Watkins will be presenting the research at the Women in Computer Vision Workshop on June 14  in Seattle.
The 2020 Women in Computer Vition Workshop (WICV) website is here. As is becoming standard practice for these times, the workshop was held in a virtual environment. Here’s a link to and a citation for the poster presentation paper,
I went down a rabbit hole while trying to figure out the difference between ‘organic’ memristors and standard memristors. I have put the results of my investigation at the end of this post. First, there’s the news.
An April 21, 2020 news item on ScienceDaily explains why researchers are so focused on memristors and brainlike computing,
The advent of artificial intelligence, machine learning and the internet of things is expected to change modern electronics and bring forth the fourth Industrial Revolution. The pressing question for many researchers is how to handle this technological revolution.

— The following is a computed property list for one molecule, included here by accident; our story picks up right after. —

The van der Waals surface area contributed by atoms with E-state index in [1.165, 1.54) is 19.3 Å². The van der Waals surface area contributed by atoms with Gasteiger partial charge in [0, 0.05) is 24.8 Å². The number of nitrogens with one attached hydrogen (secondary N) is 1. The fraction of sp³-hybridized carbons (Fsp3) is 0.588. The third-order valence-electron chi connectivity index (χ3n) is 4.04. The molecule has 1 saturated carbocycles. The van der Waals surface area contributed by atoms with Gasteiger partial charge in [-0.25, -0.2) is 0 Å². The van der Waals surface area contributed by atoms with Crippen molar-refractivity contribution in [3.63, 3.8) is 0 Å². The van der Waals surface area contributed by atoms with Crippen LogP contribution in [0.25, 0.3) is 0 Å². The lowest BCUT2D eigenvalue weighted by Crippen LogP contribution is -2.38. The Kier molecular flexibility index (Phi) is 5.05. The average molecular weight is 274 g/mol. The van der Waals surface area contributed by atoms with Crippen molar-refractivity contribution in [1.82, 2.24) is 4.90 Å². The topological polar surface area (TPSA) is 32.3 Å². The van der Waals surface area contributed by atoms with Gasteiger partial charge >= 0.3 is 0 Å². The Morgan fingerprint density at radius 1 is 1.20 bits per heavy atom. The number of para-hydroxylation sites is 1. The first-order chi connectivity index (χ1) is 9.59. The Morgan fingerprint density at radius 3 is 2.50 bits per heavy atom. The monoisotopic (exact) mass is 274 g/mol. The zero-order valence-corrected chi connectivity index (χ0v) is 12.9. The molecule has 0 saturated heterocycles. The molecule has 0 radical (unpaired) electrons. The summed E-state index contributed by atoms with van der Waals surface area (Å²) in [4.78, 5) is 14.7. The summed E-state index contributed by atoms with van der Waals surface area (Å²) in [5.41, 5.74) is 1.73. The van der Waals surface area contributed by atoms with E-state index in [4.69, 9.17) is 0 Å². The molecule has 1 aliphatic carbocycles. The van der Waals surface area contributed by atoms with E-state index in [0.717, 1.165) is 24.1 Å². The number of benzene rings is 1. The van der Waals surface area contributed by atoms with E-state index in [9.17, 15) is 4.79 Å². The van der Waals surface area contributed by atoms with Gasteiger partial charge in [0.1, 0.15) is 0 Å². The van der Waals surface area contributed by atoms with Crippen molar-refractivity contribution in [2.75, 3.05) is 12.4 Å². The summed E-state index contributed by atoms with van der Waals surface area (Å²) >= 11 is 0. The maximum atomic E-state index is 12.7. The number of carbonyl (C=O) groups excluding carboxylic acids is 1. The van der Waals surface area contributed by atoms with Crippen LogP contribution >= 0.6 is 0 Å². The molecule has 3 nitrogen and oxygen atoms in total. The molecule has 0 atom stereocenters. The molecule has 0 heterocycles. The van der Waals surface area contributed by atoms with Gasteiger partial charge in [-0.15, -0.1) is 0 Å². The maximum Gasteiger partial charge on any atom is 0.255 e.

“It is important for us to understand that the computing platforms of today will not be able to sustain at-scale implementations of AI algorithms on massive datasets,” said Thirumalai Venkatesan, one of the authors of a paper published in Applied Physics Reviews, from AIP Publishing.
“Today’s computing is way too energy-intensive to handle big data. We need to rethink our approaches to computation on all levels: materials, devices and architecture that can enable ultralow energy computing.”
Brain-inspired electronics with organic memristors could offer a functionally promising and cost- effective platform, according to Venkatesan. Memristive devices are electronic devices with an inherent memory that are capable of both storing data and performing computation. Since memristors are functionally analogous to the operation of neurons, the computing units in the brain, they are optimal candidates for brain-inspired computing platforms.
Until now, oxides have been the leading candidate as the optimum material for memristors. Different material systems have been proposed but none have been successful so far.